IPS launched new college and career options as part of the new All-Choice High School Model at the start of this academic year. Under the new structure, students choose a high school based on their desired area of study ― there is no restriction on where they live. The restructuring created college and career pathways that help all students graduate on time and achieve one of the district’s three Es — to Enroll in a two- or four-year college or university, Enlist in the armed services or be Employed at a livable wage. Research shows that students are more engaged and successful when robust academic options are combined with rigorous instruction and work-based learning opportunities.
Faith Harrington (Crispus Attucks student), Susan Ford (Trilogy), Jennifer O’Shea (IPS), Marie Mackintosh (EmployIndy), Owen Washburn (JPMorgan Chase)
“Having access to quality work-based learning opportunities will provide IPS students with the employability skills necessary to succeed beyond high school, in whatever path they choose,” said IPS Interim Superintendent Aleesia Johnson. “The generous investment by JPMorgan Chase will support the efforts of IPS and EmployIndy to ensure that all IPS students have access to meaningful work-based learning opportunities, and that employers have the ability to engage with our students — the future of our workforce.”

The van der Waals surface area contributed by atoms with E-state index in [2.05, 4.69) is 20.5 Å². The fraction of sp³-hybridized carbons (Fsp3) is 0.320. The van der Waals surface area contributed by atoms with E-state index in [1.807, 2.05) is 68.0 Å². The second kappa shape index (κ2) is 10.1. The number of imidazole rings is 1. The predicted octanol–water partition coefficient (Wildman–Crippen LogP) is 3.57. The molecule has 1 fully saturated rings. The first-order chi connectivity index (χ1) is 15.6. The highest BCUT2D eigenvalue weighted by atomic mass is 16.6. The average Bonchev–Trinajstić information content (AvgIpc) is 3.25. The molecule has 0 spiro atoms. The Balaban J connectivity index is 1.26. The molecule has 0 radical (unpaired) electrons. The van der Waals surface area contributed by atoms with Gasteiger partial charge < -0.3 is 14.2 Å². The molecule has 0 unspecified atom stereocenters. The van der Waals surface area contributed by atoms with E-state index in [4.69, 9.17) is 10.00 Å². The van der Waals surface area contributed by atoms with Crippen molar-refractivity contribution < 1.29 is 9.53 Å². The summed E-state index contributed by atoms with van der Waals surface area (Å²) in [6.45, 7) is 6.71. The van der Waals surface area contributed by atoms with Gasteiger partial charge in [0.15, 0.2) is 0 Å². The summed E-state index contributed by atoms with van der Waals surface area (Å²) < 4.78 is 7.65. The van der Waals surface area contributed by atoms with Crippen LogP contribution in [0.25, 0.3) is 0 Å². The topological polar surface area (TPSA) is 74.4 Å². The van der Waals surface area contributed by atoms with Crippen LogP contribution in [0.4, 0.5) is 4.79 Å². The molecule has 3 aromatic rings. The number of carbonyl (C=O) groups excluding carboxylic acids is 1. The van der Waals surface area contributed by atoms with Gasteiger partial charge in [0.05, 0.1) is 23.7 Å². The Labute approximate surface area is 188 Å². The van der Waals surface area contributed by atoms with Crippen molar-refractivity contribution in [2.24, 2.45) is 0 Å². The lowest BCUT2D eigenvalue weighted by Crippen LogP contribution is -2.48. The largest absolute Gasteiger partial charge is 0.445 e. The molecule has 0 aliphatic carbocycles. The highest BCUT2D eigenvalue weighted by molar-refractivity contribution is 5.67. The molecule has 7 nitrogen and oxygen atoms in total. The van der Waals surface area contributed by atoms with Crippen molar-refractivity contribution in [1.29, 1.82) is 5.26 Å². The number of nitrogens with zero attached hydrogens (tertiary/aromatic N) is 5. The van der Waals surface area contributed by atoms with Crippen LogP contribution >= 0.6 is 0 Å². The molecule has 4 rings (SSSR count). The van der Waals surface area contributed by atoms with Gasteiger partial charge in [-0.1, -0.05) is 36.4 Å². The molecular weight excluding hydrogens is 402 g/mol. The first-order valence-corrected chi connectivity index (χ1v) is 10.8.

EmployIndy has been the link between employers and the increasing need to accelerate and enhance IPS postsecondary readiness initiatives since 2017. EmployIndy has also served a critical role in informing the Health Sciences Career Academy design through provision of labor market research for skills mapping; participation on academy advisory boards; development of employability skills curriculum and badging; and the facilitation of experiences on the work-based learning continuum.
This investment will create a sustainable partnership and develop critical infrastructure, engaging employers in a sequence of experiential learning activities across all IPS college and career academies. JFF’s Pathways to Prosperity team will provide direct support and the capacity building needed to accomplish this work.
“The two-year commitment from JPMorgan Chase includes technical assistance from JFF to develop a clear vision, framework and strategic plan for EmployIndy to serve as the work-based learning intermediary in Indianapolis,” said Angela Carr Klitzsch, president and CEO of EmployIndy. “Our work together will establish essential infrastructure for EmployIndy to scale work-based learning in a robust and complex workforce development ecosystem.”